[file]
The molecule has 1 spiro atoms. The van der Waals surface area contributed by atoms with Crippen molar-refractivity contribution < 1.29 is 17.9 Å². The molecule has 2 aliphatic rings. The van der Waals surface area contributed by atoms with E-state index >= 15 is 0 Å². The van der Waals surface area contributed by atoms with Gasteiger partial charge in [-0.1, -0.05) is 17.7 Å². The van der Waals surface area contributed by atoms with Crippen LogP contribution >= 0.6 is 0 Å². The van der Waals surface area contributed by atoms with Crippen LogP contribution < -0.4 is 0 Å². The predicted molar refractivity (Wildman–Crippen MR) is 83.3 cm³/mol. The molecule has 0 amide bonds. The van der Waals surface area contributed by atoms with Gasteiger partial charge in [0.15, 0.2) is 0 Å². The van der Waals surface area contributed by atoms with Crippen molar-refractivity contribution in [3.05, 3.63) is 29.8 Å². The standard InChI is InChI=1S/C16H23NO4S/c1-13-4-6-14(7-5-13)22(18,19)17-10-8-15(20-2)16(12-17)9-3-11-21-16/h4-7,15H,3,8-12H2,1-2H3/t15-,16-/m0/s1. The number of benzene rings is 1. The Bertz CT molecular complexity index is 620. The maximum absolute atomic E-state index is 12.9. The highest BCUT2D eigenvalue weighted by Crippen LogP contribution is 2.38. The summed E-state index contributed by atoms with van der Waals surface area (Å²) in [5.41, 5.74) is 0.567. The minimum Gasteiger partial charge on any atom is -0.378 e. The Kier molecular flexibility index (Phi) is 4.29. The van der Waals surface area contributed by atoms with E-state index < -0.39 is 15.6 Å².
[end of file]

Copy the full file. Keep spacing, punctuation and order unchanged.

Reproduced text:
The molecule has 1 spiro atoms. The van der Waals surface area contributed by atoms with Crippen molar-refractivity contribution < 1.29 is 17.9 Å². The molecule has 2 aliphatic rings. The van der Waals surface area contributed by atoms with E-state index >= 15 is 0 Å². The van der Waals surface area contributed by atoms with Gasteiger partial charge in [-0.1, -0.05) is 17.7 Å². The van der Waals surface area contributed by atoms with Crippen LogP contribution >= 0.6 is 0 Å². The van der Waals surface area contributed by atoms with Crippen LogP contribution < -0.4 is 0 Å². The predicted molar refractivity (Wildman–Crippen MR) is 83.3 cm³/mol. The molecule has 0 amide bonds. The van der Waals surface area contributed by atoms with Gasteiger partial charge in [0.15, 0.2) is 0 Å². The van der Waals surface area contributed by atoms with Crippen molar-refractivity contribution in [3.05, 3.63) is 29.8 Å². The standard InChI is InChI=1S/C16H23NO4S/c1-13-4-6-14(7-5-13)22(18,19)17-10-8-15(20-2)16(12-17)9-3-11-21-16/h4-7,15H,3,8-12H2,1-2H3/t15-,16-/m0/s1. The number of benzene rings is 1. The Bertz CT molecular complexity index is 620. The maximum absolute atomic E-state index is 12.9. The highest BCUT2D eigenvalue weighted by Crippen LogP contribution is 2.38. The summed E-state index contributed by atoms with van der Waals surface area (Å²) in [5.41, 5.74) is 0.567. The minimum Gasteiger partial charge on any atom is -0.378 e. The Kier molecular flexibility index (Phi) is 4.29. The van der Waals surface area contributed by atoms with E-state index < -0.39 is 15.6 Å².